Third, tools, methods and models in reliability, availability, maintainability and supportability of the aircrafts have to be identified to be able for the aircraft operators and maintainers to assess RAM. These tools, methods and models can also be sued before the aircrafts are put into service – they can be used to apply risk analysis during the each of the life cycles of the helicopter’s development (Eti, Ogaji & Probert 2007, p. 205). Some of these RAM tools are the failure-mode effect criticality analysis or FMECA, fault tree analysis of FTA and event tree analysis or ETA. According to Eti, Ogaji and Probert (2007), “[t]he routines for integrating such assessments in the earlier phases of maintenance-planning processes are important in reducing costs and increasing both availability and reliability” (p. 206).
Fourth, as opposed to the tools, methods and models which were focused on the reliability of the aircraft as a whole in the previous recommendation, this recommendation deals with the tools, methods and models on the failure characteristics of the repairable components of the aircraft. For each of the repairable components, a rate of occurrence of failures has to be established to aide the in-service aircraft operators and maintainers in maintaining the fleet.
Fifth, I recommend that a pilot test for each type of failures in each of the different phases be conducted regularly. This is to ensure that the current tools, models, methods, processes, procedures and guidelines are still applicable. Moreover, this can also serve as a further training ground for the aircraft operators and maintainers especially during the early life cycle of the fleet – wherein failures and deviations in the ‘as designed’ reliability performance level targets are fewer than during the later parts of the fleet’s life cycle.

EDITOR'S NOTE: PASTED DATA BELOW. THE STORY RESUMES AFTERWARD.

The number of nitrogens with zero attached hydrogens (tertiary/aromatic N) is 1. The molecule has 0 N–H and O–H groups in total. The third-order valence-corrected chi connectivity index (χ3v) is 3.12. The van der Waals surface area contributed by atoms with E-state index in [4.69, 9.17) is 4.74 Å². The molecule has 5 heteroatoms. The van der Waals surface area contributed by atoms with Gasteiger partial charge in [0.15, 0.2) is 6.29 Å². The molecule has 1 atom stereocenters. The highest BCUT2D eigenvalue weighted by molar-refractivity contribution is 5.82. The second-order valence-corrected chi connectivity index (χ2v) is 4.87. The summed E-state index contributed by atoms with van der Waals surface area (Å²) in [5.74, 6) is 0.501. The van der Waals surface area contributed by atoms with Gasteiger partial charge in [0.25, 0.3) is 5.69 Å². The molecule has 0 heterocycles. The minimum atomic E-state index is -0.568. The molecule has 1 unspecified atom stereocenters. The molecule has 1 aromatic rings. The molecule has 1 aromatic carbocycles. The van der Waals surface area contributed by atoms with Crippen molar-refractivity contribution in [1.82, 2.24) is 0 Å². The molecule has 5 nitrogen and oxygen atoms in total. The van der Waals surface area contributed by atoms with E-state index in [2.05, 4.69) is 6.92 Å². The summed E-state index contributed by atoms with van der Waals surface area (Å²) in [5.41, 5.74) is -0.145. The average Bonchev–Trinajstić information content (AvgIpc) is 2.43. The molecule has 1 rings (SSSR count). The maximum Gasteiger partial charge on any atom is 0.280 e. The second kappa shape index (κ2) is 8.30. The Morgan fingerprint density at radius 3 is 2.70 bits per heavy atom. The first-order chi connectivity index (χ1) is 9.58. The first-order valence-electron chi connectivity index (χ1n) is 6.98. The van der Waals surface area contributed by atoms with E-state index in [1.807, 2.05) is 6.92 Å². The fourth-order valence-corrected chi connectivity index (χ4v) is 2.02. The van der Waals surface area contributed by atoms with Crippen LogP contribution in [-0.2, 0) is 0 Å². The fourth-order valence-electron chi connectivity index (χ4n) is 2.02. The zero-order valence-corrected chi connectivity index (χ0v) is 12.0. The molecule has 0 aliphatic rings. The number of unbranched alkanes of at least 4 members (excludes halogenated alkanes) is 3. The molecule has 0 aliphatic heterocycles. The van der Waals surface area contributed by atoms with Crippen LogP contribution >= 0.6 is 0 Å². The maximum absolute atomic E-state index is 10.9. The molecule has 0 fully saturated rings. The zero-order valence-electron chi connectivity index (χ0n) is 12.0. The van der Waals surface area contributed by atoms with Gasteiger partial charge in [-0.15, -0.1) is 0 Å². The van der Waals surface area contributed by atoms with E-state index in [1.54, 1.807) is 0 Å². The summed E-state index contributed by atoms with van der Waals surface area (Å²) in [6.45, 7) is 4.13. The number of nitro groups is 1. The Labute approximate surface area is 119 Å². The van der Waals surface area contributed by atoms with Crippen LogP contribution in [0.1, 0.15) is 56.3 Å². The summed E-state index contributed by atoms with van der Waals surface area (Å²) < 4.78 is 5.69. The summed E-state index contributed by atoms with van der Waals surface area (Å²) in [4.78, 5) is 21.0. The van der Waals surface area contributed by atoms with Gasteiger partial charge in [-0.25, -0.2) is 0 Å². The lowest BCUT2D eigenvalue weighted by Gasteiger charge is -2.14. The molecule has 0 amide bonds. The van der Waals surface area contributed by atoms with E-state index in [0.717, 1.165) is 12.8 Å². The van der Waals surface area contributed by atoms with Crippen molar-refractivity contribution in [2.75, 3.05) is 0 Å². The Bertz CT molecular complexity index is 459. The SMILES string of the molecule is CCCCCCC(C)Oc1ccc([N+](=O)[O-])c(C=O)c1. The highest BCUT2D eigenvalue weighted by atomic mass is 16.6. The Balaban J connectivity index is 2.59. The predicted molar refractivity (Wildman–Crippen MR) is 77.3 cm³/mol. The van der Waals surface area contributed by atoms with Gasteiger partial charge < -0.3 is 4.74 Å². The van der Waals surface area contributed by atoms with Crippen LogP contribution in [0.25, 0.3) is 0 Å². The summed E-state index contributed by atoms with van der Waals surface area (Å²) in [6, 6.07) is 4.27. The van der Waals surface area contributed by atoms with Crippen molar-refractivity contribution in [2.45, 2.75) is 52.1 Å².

Lastly, the measures that the management adopts must have the following specific objectives:
- Identification of aircrafts or components which have reliabilities or availabilities below those desired to enable the timely and efficient removal of weaknesses or faults in the fleet as a whole and in the aircrafts individually.
- Establish procedures for timely identification of aircrafts or components with excessive failure rates, long repair times or high degrees of uncertainty. Again, this would enable the timely and efficient removal of weaknesses or faults in the fleet as a whole and in the aircrafts individually.
- Establish logistics system to ensure the availability of material components.
According to Eti, Ogaji & Probert (2007) “[m]aintainability analysis has been used to evaluate the design and lay-out with respect to maintenance procedures, and resources. On the basis of the potential impact on plant availability, a spare-part list may be determined and stores kept accordingly. Availability goals can be converted into reliability and maintainability requirements, in terms of acceptable failure rates and outage hours for each component as explicit design-objectives” (p. 221). Hence, in the realisation of the aircraft’s ‘as designed’ reliability, the aircrafts and its component’s availability and maintainability should not be taken separately and independently from their reliability.
In conclusion, management, in implementing the above recommendations, has to realise that reliability is a “fundamental attribute for the safe operation of any modern technological system” (Zio 2009, p. 126) and that any operating processes, procedures and guidelines adopted to increase the chance that the ‘as designed’ reliability of the aircrafts is realised have to factor in the “uncertainty in the failure occurrences and consequences” (Zio 2009, p. 126). These would give the in-service aircraft operators and maintainers the capability to modify the same.